If it had been supporting a Labour minority government "to keep it honest", it could make demands. But with a majority Conservative government, it's less clear what demands to make.
Full fiscal autonomy, or responsibility, at Holyrood - going far further than current plans, to give MSPs the full range of taxes - is popular with the party, but there's a risk for Nicola Sturgeon that she gets precisely what she asks for, and faster than she wants it.
That's because the additional £7.6bn deficit, outlined by the Institute for Fiscal Studies, is on track to get bigger, while the Tories plan to cut the UK deficit sharply and reach surplus within three years.
David Cameron has a difficult hand to play in his next meeting with Nicola Sturgeon, but he must be tempted to give the first minister all the tax powers, and leave her to deal with some potentially painful consequences.
However, by doing that, he could be accused of undermining the union, and hastening a move towards an independence referendum.
One complication will be his pledge to reserve English laws for English MPs, while he's created a big challenge for himself in another area of the constitution, first in getting a deal out of other EU heads of government on European reform, and then on taking it through a referendum.
The negotiation between Cameron and Sturgeon will be between a party that dominates in England and the party that utterly dominates in Scotland.
Cameron has a mandate too, and on two big issues for the SNP - the shape of deficit-reduction and the future of nuclear weapons - it doesn't look like there's much room for compromise. This will be unlike any cross-party negotiating we've seen before, with more of a literally inter-national dimension to it.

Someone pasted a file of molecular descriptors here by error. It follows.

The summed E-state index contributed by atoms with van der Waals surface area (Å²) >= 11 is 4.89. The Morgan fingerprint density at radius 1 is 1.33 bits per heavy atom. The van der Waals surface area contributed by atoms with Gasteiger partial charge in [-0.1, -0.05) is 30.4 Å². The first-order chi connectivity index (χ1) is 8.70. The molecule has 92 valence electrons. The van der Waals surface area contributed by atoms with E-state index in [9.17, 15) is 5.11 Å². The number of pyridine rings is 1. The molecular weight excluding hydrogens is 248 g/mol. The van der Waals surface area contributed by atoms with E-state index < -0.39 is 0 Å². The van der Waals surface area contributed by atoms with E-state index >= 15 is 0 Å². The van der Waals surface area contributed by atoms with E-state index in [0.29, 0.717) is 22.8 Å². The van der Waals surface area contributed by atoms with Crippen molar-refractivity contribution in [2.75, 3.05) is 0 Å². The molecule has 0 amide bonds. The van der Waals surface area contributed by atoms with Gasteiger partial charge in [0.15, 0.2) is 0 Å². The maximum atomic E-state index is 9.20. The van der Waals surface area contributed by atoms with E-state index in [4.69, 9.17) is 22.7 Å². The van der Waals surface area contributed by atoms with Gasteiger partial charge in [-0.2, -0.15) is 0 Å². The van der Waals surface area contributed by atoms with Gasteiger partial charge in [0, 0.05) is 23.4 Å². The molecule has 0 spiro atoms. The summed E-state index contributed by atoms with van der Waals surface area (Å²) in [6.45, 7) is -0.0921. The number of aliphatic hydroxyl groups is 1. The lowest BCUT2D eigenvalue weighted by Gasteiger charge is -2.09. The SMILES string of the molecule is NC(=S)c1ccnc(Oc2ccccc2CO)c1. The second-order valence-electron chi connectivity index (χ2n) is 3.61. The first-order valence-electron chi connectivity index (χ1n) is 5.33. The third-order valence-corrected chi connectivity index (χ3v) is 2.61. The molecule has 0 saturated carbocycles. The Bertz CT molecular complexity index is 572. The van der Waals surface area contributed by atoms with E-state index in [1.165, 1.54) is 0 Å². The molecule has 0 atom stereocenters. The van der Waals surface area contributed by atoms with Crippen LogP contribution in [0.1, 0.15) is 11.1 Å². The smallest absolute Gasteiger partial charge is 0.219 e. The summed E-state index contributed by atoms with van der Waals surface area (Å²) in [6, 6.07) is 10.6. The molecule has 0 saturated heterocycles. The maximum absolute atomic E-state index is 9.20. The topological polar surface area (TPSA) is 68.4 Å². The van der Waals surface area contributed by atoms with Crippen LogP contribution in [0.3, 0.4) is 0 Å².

Is there any silver lining for the losers?
The SNP's gains and losses for Labour and the Liberal Democrats are the astonishing stories of the 2015 election.
For both Labour and the Lib Dems, there is now a pool of more experienced candidates, out of a job at Westminster, with whom they could fight next year's Holyrood election. Their talent pools needed a bit of deepening anyway.
It's also worth noting that Conservatives held one seat in the face of the SNP deluge, and nearly won a second in the Borders. The share of the vote was down less than 2%, although that's from a low base.
After many elections of struggling to be heard, perhaps Ruth Davidson has successfully used the referendum campaign to break through to voters for whom the long memory of Thatcher holds less potency.
Her closing campaign message was clearly pointing to the Conservatives as the party of the union. She must wish that David Cameron had avoided doing that message such harm.